The Japanese celebrate the New Year in a big way. The official New Year falls on January 1st, however, in actuality the season itself runs from the 31st of December through the 3rd of January.
Preparation for the New Year begins during the middle of December, with people preparing New Year's postcards usually purchased from the Japanese Postal Service known as nengajo. These cards are sent to business clients and acquaintances, friends, and family members. Those destined for businesses are usually printed commercially at a print shop while those sent to family and friends tend to be handmade. For people with large mailing lists, though, the trend is to have all the cards prepared commercially.
The nengajo often have caricatures of the animal representing the coming year on them, together with a standard New Year greeting. The person sending the card will usually add a brief, handwritten message to the back of the card to express his or her thanks for the assistance received during the past year with wishes for continued support in the new year. Cards are not sent to people who have had a relative pass away during the old year. People who have suffered the loss of a loved one during the year send out postcards asking that they not be sent nengajo beforehand, so a list is usually kept of who to send and who not to send cards to.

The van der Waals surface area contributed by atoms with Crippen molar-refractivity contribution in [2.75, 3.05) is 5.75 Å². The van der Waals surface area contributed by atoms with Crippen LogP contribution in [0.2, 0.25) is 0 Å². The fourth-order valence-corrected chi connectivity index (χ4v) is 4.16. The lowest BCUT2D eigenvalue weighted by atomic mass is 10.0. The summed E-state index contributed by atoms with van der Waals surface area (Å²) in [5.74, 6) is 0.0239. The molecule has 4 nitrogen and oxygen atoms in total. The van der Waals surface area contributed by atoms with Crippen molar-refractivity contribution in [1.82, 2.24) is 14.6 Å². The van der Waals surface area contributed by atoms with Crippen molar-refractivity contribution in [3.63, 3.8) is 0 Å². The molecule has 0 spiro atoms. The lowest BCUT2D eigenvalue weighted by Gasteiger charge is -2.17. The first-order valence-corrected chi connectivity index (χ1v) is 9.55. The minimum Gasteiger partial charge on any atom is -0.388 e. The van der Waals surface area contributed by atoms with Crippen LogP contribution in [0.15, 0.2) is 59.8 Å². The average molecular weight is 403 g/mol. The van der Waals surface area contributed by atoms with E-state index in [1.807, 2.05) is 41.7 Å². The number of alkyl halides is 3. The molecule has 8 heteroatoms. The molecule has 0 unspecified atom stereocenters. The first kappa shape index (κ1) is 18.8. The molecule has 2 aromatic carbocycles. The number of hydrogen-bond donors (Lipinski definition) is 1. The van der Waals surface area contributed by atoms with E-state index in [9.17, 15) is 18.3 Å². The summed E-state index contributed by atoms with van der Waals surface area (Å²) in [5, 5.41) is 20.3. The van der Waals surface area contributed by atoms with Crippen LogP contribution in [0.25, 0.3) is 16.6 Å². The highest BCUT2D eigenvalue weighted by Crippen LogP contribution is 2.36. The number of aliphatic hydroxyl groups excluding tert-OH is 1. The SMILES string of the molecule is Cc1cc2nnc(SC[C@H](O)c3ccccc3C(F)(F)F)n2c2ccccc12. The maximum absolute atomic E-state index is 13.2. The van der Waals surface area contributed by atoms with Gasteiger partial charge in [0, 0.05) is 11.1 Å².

Nengajo are mailed before the end of the year, although it is considered within etiquette to send them out until the 15th of January. This is important because quite often cards are received from people to whom cards have not been sent.
The cards are delivered on New Year's day by the Postal Service, which employs students part-time to help distribute the huge volume of cards which come in each year. When you consider that each Japanese person sends anywhere from 20 to several hundred cards, the need for the added assistance in delivering the cards becomes apparent.